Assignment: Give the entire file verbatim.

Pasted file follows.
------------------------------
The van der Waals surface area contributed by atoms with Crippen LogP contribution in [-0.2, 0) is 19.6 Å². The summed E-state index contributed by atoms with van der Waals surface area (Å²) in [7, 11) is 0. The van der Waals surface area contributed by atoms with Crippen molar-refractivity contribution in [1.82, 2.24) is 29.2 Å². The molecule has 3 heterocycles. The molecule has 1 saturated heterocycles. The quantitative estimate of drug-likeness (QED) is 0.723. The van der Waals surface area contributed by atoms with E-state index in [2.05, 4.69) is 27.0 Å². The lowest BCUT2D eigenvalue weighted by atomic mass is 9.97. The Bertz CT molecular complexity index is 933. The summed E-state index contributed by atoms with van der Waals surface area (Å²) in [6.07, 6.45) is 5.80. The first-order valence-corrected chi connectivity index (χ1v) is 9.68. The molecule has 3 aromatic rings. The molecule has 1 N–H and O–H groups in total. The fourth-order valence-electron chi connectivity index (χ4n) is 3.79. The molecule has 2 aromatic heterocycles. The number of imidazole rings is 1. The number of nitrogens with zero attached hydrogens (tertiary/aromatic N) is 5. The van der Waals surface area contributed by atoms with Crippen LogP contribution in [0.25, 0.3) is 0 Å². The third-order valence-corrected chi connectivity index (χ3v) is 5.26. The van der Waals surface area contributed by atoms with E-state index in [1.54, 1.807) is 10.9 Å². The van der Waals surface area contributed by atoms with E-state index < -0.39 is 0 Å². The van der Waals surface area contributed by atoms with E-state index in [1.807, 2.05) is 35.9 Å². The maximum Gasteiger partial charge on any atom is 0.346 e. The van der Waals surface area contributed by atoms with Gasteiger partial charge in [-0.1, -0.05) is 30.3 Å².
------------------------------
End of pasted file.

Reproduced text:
The van der Waals surface area contributed by atoms with Crippen LogP contribution in [-0.2, 0) is 19.6 Å². The summed E-state index contributed by atoms with van der Waals surface area (Å²) in [7, 11) is 0. The van der Waals surface area contributed by atoms with Crippen molar-refractivity contribution in [1.82, 2.24) is 29.2 Å². The molecule has 3 heterocycles. The molecule has 1 saturated heterocycles. The quantitative estimate of drug-likeness (QED) is 0.723. The van der Waals surface area contributed by atoms with E-state index in [2.05, 4.69) is 27.0 Å². The lowest BCUT2D eigenvalue weighted by atomic mass is 9.97. The Bertz CT molecular complexity index is 933. The summed E-state index contributed by atoms with van der Waals surface area (Å²) in [6.07, 6.45) is 5.80. The first-order valence-corrected chi connectivity index (χ1v) is 9.68. The molecule has 3 aromatic rings. The molecule has 1 N–H and O–H groups in total. The fourth-order valence-electron chi connectivity index (χ4n) is 3.79. The molecule has 2 aromatic heterocycles. The number of imidazole rings is 1. The number of nitrogens with zero attached hydrogens (tertiary/aromatic N) is 5. The van der Waals surface area contributed by atoms with Crippen LogP contribution in [0.25, 0.3) is 0 Å². The third-order valence-corrected chi connectivity index (χ3v) is 5.26. The van der Waals surface area contributed by atoms with E-state index in [1.54, 1.807) is 10.9 Å². The van der Waals surface area contributed by atoms with E-state index < -0.39 is 0 Å². The van der Waals surface area contributed by atoms with E-state index in [1.807, 2.05) is 35.9 Å². The maximum Gasteiger partial charge on any atom is 0.346 e. The van der Waals surface area contributed by atoms with Gasteiger partial charge in [-0.1, -0.05) is 30.3 Å².